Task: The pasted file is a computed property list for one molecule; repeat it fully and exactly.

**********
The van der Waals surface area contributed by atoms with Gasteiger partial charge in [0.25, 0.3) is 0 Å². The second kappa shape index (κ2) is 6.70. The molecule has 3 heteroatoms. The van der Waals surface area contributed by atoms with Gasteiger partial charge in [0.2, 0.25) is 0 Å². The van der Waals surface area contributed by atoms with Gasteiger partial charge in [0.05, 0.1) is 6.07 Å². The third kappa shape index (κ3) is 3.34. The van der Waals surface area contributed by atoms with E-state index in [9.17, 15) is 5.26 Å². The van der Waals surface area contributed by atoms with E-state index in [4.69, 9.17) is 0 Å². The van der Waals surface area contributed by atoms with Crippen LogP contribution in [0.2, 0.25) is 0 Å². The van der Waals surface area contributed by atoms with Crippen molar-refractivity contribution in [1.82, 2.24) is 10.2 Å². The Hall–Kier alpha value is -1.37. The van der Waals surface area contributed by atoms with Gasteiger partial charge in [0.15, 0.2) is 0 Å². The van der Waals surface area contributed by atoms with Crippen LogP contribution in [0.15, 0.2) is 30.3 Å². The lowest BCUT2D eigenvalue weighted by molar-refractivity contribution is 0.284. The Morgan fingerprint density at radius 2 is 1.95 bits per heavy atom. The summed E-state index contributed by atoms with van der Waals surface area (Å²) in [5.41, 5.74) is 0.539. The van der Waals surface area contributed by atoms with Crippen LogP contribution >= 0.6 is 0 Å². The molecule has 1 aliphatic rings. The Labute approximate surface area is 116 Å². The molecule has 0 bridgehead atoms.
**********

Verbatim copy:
The van der Waals surface area contributed by atoms with Gasteiger partial charge in [0.25, 0.3) is 0 Å². The second kappa shape index (κ2) is 6.70. The molecule has 3 heteroatoms. The van der Waals surface area contributed by atoms with Gasteiger partial charge in [0.2, 0.25) is 0 Å². The van der Waals surface area contributed by atoms with Gasteiger partial charge in [0.05, 0.1) is 6.07 Å². The third kappa shape index (κ3) is 3.34. The van der Waals surface area contributed by atoms with E-state index in [9.17, 15) is 5.26 Å². The van der Waals surface area contributed by atoms with E-state index in [4.69, 9.17) is 0 Å². The van der Waals surface area contributed by atoms with Crippen LogP contribution in [0.2, 0.25) is 0 Å². The van der Waals surface area contributed by atoms with Crippen molar-refractivity contribution in [1.82, 2.24) is 10.2 Å². The Hall–Kier alpha value is -1.37. The van der Waals surface area contributed by atoms with Gasteiger partial charge in [0.15, 0.2) is 0 Å². The van der Waals surface area contributed by atoms with Crippen LogP contribution in [0.15, 0.2) is 30.3 Å². The lowest BCUT2D eigenvalue weighted by molar-refractivity contribution is 0.284. The Morgan fingerprint density at radius 2 is 1.95 bits per heavy atom. The summed E-state index contributed by atoms with van der Waals surface area (Å²) in [5.41, 5.74) is 0.539. The van der Waals surface area contributed by atoms with Crippen LogP contribution >= 0.6 is 0 Å². The molecule has 1 aliphatic rings. The Labute approximate surface area is 116 Å². The molecule has 0 bridgehead atoms.